Other people think I am Vietnamese when they hear my name. Tran is not uncommon in Vietnamese families. I do love Vietnamese food, but I can’t claim any Vietnamese heritage. Although my father thinks the Vikings used to sail all over the world and may have gotten the name from the ancestors of the modern Vietnamese. He might be right.
Tron is an ancient Norse name. It is used now and again in Norway. Sometimes it is seen written “Trond” as in Trondheim, the city in North Norway. My father, who came to the U.S from Norway as a grad student, had a friend in Norway named Tron and he always liked the name and liked the friend, too. In Norway it is pronounced with a rolling “R” and a short Scandinavian style “O” and sounds nothing like anything we might say in English. The name means: one who is true, reliable and trustworthy.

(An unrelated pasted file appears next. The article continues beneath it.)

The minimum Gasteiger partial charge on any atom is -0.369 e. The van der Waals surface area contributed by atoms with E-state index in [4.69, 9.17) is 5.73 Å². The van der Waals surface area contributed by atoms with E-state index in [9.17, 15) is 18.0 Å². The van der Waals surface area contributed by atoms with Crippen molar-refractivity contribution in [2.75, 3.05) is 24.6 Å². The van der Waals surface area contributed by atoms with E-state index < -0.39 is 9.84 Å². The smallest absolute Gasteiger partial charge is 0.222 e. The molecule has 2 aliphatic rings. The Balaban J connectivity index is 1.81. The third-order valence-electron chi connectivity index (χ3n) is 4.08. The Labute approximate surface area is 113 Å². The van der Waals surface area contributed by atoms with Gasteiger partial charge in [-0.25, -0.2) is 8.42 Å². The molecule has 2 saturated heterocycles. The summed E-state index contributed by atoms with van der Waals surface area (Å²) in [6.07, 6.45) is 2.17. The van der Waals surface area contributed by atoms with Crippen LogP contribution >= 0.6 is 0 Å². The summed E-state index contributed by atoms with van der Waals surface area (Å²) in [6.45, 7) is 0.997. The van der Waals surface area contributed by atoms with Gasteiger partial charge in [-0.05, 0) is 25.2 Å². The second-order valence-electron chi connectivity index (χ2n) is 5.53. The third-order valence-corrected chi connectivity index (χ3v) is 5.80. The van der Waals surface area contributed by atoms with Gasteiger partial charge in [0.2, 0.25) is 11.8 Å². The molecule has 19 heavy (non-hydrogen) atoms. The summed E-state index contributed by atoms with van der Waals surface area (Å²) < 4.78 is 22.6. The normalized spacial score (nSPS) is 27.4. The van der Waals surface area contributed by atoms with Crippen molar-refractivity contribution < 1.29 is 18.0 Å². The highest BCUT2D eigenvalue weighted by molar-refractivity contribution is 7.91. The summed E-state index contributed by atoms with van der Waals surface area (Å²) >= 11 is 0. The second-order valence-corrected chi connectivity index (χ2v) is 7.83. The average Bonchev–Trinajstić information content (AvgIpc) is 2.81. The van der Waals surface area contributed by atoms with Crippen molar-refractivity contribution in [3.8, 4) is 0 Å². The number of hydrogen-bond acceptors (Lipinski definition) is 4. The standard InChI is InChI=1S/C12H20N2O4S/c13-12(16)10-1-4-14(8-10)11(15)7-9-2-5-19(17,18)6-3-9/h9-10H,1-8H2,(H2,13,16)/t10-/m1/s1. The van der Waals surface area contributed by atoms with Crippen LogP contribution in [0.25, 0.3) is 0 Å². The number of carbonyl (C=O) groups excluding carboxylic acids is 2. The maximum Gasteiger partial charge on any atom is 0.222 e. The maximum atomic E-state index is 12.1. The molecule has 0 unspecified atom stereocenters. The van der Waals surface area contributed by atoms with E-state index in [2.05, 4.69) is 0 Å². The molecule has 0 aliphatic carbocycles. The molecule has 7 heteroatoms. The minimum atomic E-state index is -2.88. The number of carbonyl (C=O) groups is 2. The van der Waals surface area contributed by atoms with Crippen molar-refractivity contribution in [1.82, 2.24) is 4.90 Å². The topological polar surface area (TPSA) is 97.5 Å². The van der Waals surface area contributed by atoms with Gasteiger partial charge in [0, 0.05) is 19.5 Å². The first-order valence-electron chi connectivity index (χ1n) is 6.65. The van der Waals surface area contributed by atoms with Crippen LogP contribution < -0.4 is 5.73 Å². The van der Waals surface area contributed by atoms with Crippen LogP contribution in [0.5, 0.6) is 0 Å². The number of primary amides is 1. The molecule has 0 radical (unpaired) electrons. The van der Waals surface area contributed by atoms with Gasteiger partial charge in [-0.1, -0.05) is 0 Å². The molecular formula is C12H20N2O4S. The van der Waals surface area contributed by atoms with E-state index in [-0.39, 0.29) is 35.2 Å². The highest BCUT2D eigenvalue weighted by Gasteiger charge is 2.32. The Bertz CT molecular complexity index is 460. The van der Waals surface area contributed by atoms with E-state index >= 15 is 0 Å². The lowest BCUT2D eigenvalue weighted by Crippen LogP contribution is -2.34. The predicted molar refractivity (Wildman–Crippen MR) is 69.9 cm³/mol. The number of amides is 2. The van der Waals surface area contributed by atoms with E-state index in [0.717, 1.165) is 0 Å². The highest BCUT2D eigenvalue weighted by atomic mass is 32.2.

So my name is a metaphor for the world we live in. I have an ancient name that is pronounced in a post-modern way. It had an ancient meaning that is lost to a set of age-of-technology assumptions and perspectives. I have an immigrant name that could come from several places that is said in my birth country’s style of speaking. Like so many others, I am a citizen of the whole world with one foot in a distant pastoral and rustic past and one foot in a fantastic future of high-technology and prosperity. How we manage our footsteps and the footprints we leave behind will determine how we feel about the world we are creating for ourselves.